By Kathryn Reed
STATELINE — Where are all the women?
Seeking the answer to that question completely changed the lives of the two women asking the question as well as the lives of the 30 women who answered it.
The media and politicians seemed to have not noticed the women in uniform on Sept. 11, 2001, and the days after who were part of the effort that saved 25,000 lives as New York City struggled to cope with the terrorist attacks. Then Mayor Rudolph Giuliani praised the men in several speeches. Then President George W. Bush put his arm around a public servant, thanking all the men for their selfless heroics.
Three thousand miles away Susan Hagen and Mary Carouba were yelling at the television, baffled at where the women were. Why, they wondered, was the coverage so gender specific?
Words do matter, the authors told the crowded room at Harveys casino Sept. 15, where they had been invited by Soroptimist International of South Lake Tahoe.
“To be left out of the national conversation … it’s huge,” Carouba said.
They were in their mid-40s, both with careers, both wondering what they could do. Hagen had been a reporter in the 1970s before becoming a firefighter in 1994. Carouba was an investigative social worker who also did some standup comedy.
“In that moment we realized we couldn’t let it go. That’s how the book was born. We could go to New York and find those women,” Hagen said.
They had no media credentials. They knew no one in New York. They had never been to New York. They had never written a book. They pooled the limits of their credit cards to come up with a budget. Within a couple weeks they were in New York.
Now, where are the women? They asked a cab driver to take them wherever female cops might be hanging out. To a dark bar they were delivered. After a bit of posturing by the women in blue, they came around. They had many stories to tell.
More than 6,000 of the 34,500 police officers in New York City are women. About one-third of the emergency medical technicians are women. Of the 12,500 firefighters, 25 are women. There might not be any female firefighters if it weren’t for a court ruling mandating they allow 25 in. They’ve never allowed any more than that number.
As word got out about Hagen and Carouba being in town, the women showed up at all hours of the day and night at the budding authors’ hotel room. Tears were shed. Words not before uttered were shared with these Californians.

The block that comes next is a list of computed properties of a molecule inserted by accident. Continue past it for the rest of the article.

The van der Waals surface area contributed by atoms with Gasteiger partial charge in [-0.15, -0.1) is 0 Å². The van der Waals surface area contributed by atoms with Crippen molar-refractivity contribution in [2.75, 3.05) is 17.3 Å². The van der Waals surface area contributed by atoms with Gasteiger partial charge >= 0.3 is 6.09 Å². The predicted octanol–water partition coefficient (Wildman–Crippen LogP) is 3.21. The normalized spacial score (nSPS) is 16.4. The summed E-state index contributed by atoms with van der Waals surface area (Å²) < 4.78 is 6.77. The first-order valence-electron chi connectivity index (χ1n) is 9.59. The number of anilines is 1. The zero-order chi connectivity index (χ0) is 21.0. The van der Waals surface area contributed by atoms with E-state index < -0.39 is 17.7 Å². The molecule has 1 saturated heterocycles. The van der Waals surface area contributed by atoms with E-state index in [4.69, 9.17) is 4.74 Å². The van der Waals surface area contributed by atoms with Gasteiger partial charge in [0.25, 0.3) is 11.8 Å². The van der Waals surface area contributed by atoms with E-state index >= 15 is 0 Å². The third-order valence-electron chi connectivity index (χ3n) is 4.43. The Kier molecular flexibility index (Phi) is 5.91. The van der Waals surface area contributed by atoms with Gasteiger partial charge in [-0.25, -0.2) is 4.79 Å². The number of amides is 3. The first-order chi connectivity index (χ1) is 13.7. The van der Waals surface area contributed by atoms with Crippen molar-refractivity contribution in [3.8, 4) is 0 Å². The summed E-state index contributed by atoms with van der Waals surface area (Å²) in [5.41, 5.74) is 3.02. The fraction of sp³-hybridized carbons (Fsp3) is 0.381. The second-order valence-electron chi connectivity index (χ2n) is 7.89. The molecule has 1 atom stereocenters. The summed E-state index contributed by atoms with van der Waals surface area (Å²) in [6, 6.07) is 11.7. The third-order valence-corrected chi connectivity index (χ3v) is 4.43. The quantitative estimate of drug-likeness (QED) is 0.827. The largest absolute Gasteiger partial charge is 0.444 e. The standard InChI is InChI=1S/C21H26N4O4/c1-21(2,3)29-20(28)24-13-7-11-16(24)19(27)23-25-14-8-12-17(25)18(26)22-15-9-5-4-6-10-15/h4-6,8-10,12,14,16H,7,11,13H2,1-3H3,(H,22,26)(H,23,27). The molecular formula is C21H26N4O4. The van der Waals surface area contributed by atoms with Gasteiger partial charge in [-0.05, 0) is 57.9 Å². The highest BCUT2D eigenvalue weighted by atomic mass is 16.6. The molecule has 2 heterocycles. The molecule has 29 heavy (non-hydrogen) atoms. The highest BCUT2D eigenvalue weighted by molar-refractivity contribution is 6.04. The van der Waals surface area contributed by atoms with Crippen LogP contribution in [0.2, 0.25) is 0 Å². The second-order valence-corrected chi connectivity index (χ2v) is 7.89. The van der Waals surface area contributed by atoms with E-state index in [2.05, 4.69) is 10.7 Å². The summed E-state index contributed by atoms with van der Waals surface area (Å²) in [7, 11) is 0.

NYPD’s requirements were two days of therapy that had to be taken within a year of the towers collapsing.
Carouba spoke to the families of the three women rescuers who died. Their stories are also in the book “Women at Ground Zero: Stories of Courage and Compassion.”
Hagen and Carouba, who still live in Sonoma County, are working on a second book that will be out next year for the 10-year anniversary of the attack on the World Trade Center. It will be a look at where the 30 women, who are still all alive, are today.
In there poignant, yet comedic, tale of how their book came to fruition, the duo spoke of bringing the 30 women and five others to the Wine Country a little more than a year after the planes crashed into the towers. They wanted to pay for everything. The invitations went all. Everyone accepted. Then Hagen and Carouba realized they had no idea what they were doing, and had no money to put the gang up.
People with money, they realized, weren’t big spenders. It was a bag of $99 in coins from high school students in Sebastopol who were looking for a way to help a 9/11 cause that was the seed money.
This was also the first time the authors realized what exactly Soroptimist could do. They can raise money and organize events. Hagen and Carouba credit the women’s group in Sonoma County for being instrumental in helping raise $140,000 so the New Yorkers could have a weeklong respite.
“These women had to come all the way across the country to get the recognition they should have gotten in New York,” Carouba said.
For more information about the book and the authors, click here.